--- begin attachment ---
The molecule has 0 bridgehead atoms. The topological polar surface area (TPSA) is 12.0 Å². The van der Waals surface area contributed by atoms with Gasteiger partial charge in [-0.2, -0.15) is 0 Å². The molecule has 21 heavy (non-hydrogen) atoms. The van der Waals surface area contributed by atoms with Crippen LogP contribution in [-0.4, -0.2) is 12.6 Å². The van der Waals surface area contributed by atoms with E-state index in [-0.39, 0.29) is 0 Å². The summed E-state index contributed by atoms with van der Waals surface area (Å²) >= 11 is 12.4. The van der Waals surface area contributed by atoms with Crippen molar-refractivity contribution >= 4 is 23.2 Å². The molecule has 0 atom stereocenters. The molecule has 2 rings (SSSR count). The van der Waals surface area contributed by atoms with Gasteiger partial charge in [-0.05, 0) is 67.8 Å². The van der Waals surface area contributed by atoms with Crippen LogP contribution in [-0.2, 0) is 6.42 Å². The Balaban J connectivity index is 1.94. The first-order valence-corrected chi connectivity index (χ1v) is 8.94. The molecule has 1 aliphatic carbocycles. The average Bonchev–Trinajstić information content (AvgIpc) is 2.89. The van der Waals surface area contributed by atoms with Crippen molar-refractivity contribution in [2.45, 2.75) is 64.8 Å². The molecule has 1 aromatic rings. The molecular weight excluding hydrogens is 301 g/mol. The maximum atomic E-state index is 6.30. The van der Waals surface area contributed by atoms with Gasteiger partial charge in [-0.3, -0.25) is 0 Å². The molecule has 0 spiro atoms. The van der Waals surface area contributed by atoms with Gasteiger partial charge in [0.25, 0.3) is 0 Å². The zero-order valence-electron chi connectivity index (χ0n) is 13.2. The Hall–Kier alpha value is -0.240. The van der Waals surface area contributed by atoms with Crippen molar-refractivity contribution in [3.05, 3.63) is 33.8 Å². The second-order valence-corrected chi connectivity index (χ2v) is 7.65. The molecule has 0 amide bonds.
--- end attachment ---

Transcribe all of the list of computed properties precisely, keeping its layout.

The molecule has 0 bridgehead atoms. The topological polar surface area (TPSA) is 12.0 Å². The van der Waals surface area contributed by atoms with Gasteiger partial charge in [-0.2, -0.15) is 0 Å². The molecule has 21 heavy (non-hydrogen) atoms. The van der Waals surface area contributed by atoms with Crippen LogP contribution in [-0.4, -0.2) is 12.6 Å². The van der Waals surface area contributed by atoms with E-state index in [-0.39, 0.29) is 0 Å². The summed E-state index contributed by atoms with van der Waals surface area (Å²) >= 11 is 12.4. The van der Waals surface area contributed by atoms with Crippen molar-refractivity contribution >= 4 is 23.2 Å². The molecule has 0 atom stereocenters. The molecule has 2 rings (SSSR count). The van der Waals surface area contributed by atoms with Gasteiger partial charge in [-0.05, 0) is 67.8 Å². The van der Waals surface area contributed by atoms with Crippen LogP contribution in [-0.2, 0) is 6.42 Å². The Balaban J connectivity index is 1.94. The first-order valence-corrected chi connectivity index (χ1v) is 8.94. The molecule has 1 aliphatic carbocycles. The average Bonchev–Trinajstić information content (AvgIpc) is 2.89. The van der Waals surface area contributed by atoms with Crippen molar-refractivity contribution in [2.45, 2.75) is 64.8 Å². The molecule has 1 aromatic rings. The molecular weight excluding hydrogens is 301 g/mol. The maximum atomic E-state index is 6.30. The van der Waals surface area contributed by atoms with Gasteiger partial charge in [-0.3, -0.25) is 0 Å². The molecule has 0 spiro atoms. The van der Waals surface area contributed by atoms with Gasteiger partial charge in [0.25, 0.3) is 0 Å². The zero-order valence-electron chi connectivity index (χ0n) is 13.2. The Hall–Kier alpha value is -0.240. The van der Waals surface area contributed by atoms with Crippen molar-refractivity contribution in [3.05, 3.63) is 33.8 Å². The second-order valence-corrected chi connectivity index (χ2v) is 7.65. The molecule has 0 amide bonds.